For any legal purchase, he can receive a receipt from the seller. This establishes the base price of whatever it is that he purchased. There’s nothing controversial about asking somebody for a receipt. He does not have to ask for receipt, but he can. He also knows where the seller’s place of business is located if it is a retail business.
He has a virtually unlimited number of establishments from whom he can make the purchases. That is to say, he enjoys all of the advantages of the digital money system with respect to the division of labor. He knows what anything will cost, because the price is denominated in digital money, and the purchasing power of paper money is as high as the purchasing power of digital money. In fact, in some cases, the purchasing power is higher. People will sometimes negotiate for payment in currency, because they do not intend to report the income to the Internal Revenue Service. They will therefore offer discounts for anyone who is willing to pay cash. When you have paper money, you can often negotiate for a better price, although of course not it in a store that uses electronic cash registers.
Once the money leaves the bank, no government agency knows what an individual does with his money. He has total privacy. His expenditures will leave no paper trail, unless he wants to create it by asking for a receipt.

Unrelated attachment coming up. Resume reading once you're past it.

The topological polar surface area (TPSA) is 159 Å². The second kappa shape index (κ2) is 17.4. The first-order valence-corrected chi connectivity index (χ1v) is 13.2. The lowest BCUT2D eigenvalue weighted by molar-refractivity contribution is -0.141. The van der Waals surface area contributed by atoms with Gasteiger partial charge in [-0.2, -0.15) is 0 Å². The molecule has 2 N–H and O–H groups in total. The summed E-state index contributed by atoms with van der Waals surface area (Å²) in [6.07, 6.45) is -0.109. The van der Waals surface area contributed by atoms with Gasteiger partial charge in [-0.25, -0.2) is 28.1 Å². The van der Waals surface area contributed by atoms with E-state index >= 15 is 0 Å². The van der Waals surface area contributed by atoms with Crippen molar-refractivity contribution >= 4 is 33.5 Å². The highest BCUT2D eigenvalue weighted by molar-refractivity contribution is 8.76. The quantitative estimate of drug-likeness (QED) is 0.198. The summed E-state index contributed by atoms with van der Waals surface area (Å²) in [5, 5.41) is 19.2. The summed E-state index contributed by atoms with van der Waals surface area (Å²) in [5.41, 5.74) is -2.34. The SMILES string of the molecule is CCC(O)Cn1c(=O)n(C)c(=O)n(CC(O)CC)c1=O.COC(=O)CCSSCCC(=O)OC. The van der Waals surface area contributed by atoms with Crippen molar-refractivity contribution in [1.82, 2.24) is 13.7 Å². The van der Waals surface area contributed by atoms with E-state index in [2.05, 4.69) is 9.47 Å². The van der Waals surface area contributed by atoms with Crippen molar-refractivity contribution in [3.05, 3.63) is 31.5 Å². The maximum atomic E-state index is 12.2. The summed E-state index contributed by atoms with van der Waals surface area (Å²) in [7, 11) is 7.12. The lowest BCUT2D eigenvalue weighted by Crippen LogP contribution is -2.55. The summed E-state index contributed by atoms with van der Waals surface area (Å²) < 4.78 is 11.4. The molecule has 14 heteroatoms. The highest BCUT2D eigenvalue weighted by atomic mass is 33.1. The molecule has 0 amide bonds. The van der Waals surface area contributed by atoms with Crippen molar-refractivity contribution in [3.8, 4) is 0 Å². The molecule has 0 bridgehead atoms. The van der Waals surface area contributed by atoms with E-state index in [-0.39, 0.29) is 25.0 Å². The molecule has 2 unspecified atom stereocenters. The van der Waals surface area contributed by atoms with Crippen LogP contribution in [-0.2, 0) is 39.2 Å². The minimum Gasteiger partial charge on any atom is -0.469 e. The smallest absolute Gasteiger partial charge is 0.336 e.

There is nothing controversial about taking out currency. It draws no attention to itself. The government has no idea or interest in what the person who withdraws the money does with this money. It is just a routine transaction — lost in the noise. It is the kind of transaction that has gone on in banking circles from the beginning of banking. It is basic to all banks that some people make withdrawals of currency.
So, with respect to privacy, currency is true privacy money. It is close to invisible to the government at the point of initiation: an ATM. It can be spent anywhere. It leaves no traces. It draws no attention to itself.
Bitcoins. Almost nobody knows how to buy Bitcoins. The person must buy them through a Bitcoins currency exchange company. He has no idea which ones are reliable. He risks getting into an exchange like the Silk Road, which the government shut down. He risks getting into an exchange like the one that replaced it, Sheep Marketplace, which was hit by a $100 million heist, and which shut down, leaving its users with a 100% loss. There is no way to prosecute. There is no way for a depositor to get his digital money back. He bought secrecy with respect to any police agency, so nobody can find out where his money went, and he has no legal claim against anybody.
He has to know how to use computers to get access to this kind of money. Not many people know how to do this online. In other words, there is a huge learning curve involved in gaining access to this privacy money.
Conclusion. Here is a fundamental economic rule: as the price of anything increases, less is demanded. The information cost of discovering how to gain access to Bitcoins is high. The information cost of discovering how to use an ATM machine, or a drive-through bank teller system, or walking into a bank and withdrawing currency is about as close to zero as imaginable.